One of Amazon’s many orbiting initiatives that we continue to track is retail-as-a-service (Raas). Partly to expand its business and diversify revenue, the idea is that Amazon can bring its signature logistics and streamlining tech to retailers. It’s hoping this grows its business in similar ways that AWS did.
This includes its “Just Walk Out” cashierless technology that was incubated in Amazon Go stores before spinning out as the centerpiece of its RaaS play. For those unfamiliar, it uses computer vision and other tech to track items as you shop and charge you automatically, thus avoiding checkout bottlenecks.
Benefits include better customer flows throughout a given store; convenience (thus loyalty); and cost-efficiency. In true Amazon fashion, the latter likely leads to lowered costs for competitive edge. As Jeff Bezos likes to say, “your margin is my opportunity.” And retail is next in his crosshairs for disruption.
Now, after piloting Just Walk Out at Amazon Go and a handful of airport-based convenience chains, Amazon is breaking out the big guns: Starbucks. Its NYC location at 59th & Park will pilot Just-Walk-Out as well as a new format that’s a cross between a traditional Starbucks and an Amazon Go store.
This will include a lounge area where customers enter and register for the program. There, they can enter a posted in-store code in their Amazon Shopping app, or scan their credit card. They can also scan their palm using the Amazon One system that’s yet another orbiting part Amazon’s its RaaS play..
Once users are in (or if they registered in a previous visit), they can proceed to the store. That includes a selection of grocery and convenience items, as well as a Starbucks counter. As with Amazon Go, anything shoppers pull from a shelf is added to their virtual carts to be charged after they leave.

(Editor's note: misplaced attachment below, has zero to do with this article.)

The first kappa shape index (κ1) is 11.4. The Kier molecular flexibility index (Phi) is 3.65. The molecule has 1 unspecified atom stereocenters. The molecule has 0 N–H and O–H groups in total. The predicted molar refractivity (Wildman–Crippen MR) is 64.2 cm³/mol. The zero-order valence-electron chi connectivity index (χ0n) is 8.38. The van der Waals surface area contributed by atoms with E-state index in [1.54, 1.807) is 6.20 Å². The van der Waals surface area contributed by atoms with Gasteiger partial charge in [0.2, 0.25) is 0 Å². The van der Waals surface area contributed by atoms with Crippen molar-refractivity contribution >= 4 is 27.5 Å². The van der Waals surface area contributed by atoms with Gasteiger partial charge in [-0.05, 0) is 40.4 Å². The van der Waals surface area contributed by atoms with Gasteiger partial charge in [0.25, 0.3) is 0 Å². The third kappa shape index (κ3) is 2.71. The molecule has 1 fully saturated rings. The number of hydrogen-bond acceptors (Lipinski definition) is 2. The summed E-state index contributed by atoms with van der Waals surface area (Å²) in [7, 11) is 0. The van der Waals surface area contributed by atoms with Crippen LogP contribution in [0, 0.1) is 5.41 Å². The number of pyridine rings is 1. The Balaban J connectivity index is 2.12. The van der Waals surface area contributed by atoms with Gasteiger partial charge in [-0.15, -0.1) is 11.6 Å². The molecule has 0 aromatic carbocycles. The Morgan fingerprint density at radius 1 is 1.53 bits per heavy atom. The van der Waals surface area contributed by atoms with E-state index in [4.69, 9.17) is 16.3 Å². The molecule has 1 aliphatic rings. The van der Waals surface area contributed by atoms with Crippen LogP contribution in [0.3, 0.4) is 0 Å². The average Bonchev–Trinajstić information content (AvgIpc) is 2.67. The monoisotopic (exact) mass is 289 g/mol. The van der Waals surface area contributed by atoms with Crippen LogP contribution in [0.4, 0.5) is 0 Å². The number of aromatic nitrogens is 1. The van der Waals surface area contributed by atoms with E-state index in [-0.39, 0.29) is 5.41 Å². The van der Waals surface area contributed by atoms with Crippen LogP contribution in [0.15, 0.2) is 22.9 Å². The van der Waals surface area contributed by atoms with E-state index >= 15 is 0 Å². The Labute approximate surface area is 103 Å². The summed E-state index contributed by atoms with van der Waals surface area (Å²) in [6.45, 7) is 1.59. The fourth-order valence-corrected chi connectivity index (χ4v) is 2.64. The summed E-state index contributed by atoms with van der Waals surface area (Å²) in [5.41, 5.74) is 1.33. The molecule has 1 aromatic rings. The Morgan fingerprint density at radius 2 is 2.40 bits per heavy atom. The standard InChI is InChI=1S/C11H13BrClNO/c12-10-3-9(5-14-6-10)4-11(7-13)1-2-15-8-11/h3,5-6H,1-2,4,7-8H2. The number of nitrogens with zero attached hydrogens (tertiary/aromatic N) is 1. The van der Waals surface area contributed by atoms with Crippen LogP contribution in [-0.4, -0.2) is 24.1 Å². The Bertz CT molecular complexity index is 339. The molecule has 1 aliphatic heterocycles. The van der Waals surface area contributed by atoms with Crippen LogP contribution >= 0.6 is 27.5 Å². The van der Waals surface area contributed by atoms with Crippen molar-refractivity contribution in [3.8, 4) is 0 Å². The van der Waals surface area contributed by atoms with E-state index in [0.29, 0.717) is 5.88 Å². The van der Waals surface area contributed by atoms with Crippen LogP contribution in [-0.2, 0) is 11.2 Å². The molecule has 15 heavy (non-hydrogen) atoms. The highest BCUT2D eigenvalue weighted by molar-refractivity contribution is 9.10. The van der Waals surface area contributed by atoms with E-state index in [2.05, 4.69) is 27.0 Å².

Interestingly, this brings together the two biggest quick-service innovations of the past few years. One is Just-Walk-Out, and the other is Starbucks’ order-ahead technology. So savvy shoppers can presumably order their coffee ahead and shop, while never having to wait in a line nor reach for their wallets.
Panning back, where this gets interesting is the ripple effect across the retail sector, including SMBs. Others will be compelled to adopt similar in-store streamlining technology out of competitive pressure. That could be from Amazon, or other RaaS startups that are stimulated to fill a demand gap.
And that’s already happening, considering well-funded companies like Standard, Leap and Mercaux. As competition and margin compression ratchet up, it will only invite new players and alternate approaches. We could also see RaaS specialization beyond coffee in different sub-verticals like luxury, big box, etc.
Back to Amazon’s latest NYC moves, they’re largely experimental. So it may go nowhere or it may be a sign of things to come on a broader scale. That could mean more hybrid stores that blend coffee and convenience (watch out 7-Eleven ); or simply Just Walk Out’s first move into the coffee vertical.
As we’ve predicted, Amazon will continue to expand into more retail categories, and evolve Just Walk Out’s capabilities. Meanwhile, its coffee experiment will continue in the coming months with two more NYC locations including one inside the New York Times building at 40th & 8th Ave.